fall·​off | \ ˈfȯl-ˌȯf How to pronounce falloff (audio) \

Definition of falloff

 (Entry 1 of 2)

: a decline especially in quantity or quality a falloff in exports a falloff of light intensity

fall off

fell off; fallen off; falling off; falls off

Definition of fall off (Entry 2 of 2)

intransitive verb

2 of a ship : to deviate to leeward of the point to which the bow was directed

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Examples of falloff in a Sentence

Noun the falloff in sales was more than the store could weather and so its closing was inevitable Verb the coastline falls off toward the north after you round the bay
Recent Examples on the Web: Noun Schewel said the return to driving won’t be as swift as the falloff was in March. Tammy Webber And Angeliki Kastanis, USA TODAY, "'We are starting to move around': Drivers are hitting the road more often, data shows," 12 May 2020 With the virus spreading to all 50 states, the falloff in travel is likely to be just the beginning. Steve Matthews, Bloomberg.com, "These Five Warning Signs Highlight Virus’s Rapid Economic Impact," 10 May 2020 DiPaolo said the university also experienced a falloff in enrollment in the years following the shooting, which hampered its growth. cincinnati.com, "Who's to blame: How the Kent State shootings divided a city and changed it forever," 1 May 2020 Many of these clinics, facing a falloff in volunteers, have stopped accepting new patients. azcentral, "For undocumented, virus may bring greater costs, greater medical risks," 16 Apr. 2020 Data on airport screenings shows falloff in air travel. New York Times, "Retailers Under Pressure to Protect Workers," 1 Apr. 2020 Lottery games of all kinds are seeing a falloff in players. azcentral, "With shoppers off the streets, jackpots are down and lottery revenues may be in decline," 29 Apr. 2020 The falloff is completely unavoidable, and not because of anything Disney has done wrong, but the exact opposite: Disney, under its long-time chief executive, Bob Iger, has created an empire of mass attraction. Bill Carter, CNN, "Disney needs credit, and has earned it," 16 Apr. 2020 Despite the resumption of flights, passengers remained wary of flying; stricter security arrangements including confiscation of possibly dangerous implements and a slow ramp-up of air marshal coverage contributed to the falloff in flying. Los Angeles Times, "Column: Trump can’t reopen U.S. after the virus, but governors can’t either — only you and I," 14 Apr. 2020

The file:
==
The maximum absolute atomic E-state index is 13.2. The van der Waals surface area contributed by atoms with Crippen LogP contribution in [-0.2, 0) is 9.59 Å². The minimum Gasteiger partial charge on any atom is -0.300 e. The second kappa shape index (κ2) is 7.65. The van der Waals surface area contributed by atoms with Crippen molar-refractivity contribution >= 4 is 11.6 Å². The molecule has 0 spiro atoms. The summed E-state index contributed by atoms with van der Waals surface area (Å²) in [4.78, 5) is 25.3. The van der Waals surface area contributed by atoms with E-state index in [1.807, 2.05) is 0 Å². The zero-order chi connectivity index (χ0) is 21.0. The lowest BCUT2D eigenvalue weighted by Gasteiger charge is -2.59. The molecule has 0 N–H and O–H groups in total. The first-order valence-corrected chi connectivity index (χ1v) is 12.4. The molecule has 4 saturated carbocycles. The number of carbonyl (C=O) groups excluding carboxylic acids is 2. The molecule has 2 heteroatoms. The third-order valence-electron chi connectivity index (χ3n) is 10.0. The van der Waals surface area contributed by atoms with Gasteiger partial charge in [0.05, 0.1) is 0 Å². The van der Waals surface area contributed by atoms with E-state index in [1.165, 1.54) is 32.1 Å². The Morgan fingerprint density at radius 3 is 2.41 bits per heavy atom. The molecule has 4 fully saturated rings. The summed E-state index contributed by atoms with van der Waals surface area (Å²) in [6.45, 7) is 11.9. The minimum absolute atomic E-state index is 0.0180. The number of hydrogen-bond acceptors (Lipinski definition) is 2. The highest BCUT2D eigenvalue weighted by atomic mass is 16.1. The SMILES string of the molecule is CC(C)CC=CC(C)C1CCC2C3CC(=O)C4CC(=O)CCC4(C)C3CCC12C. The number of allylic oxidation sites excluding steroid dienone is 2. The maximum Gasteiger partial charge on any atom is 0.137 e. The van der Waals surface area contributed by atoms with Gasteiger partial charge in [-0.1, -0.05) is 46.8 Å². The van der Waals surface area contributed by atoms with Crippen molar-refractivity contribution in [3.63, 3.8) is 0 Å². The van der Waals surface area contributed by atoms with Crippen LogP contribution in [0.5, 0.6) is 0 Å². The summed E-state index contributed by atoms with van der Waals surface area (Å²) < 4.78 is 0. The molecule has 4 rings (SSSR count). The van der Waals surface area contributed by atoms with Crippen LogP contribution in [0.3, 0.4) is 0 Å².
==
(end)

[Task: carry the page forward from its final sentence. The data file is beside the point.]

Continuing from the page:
These example sentences are selected automatically from various online news sources to reflect current usage of the word 'falloff.' Views expressed in the examples do not represent the opinion of Merriam-Webster or its editors. Send us feedback.

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First Known Use of falloff


1789, in the meaning defined above


1613, in the meaning defined at sense 1

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Time Traveler for falloff

Time Traveler

The first known use of falloff was in 1613

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Last Updated

21 May 2020

Cite this Entry

“Falloff.” Merriam-Webster.com Dictionary, Merriam-Webster, https://www.merriam-webster.com/dictionary/falloff. Accessed 29 May. 2020.

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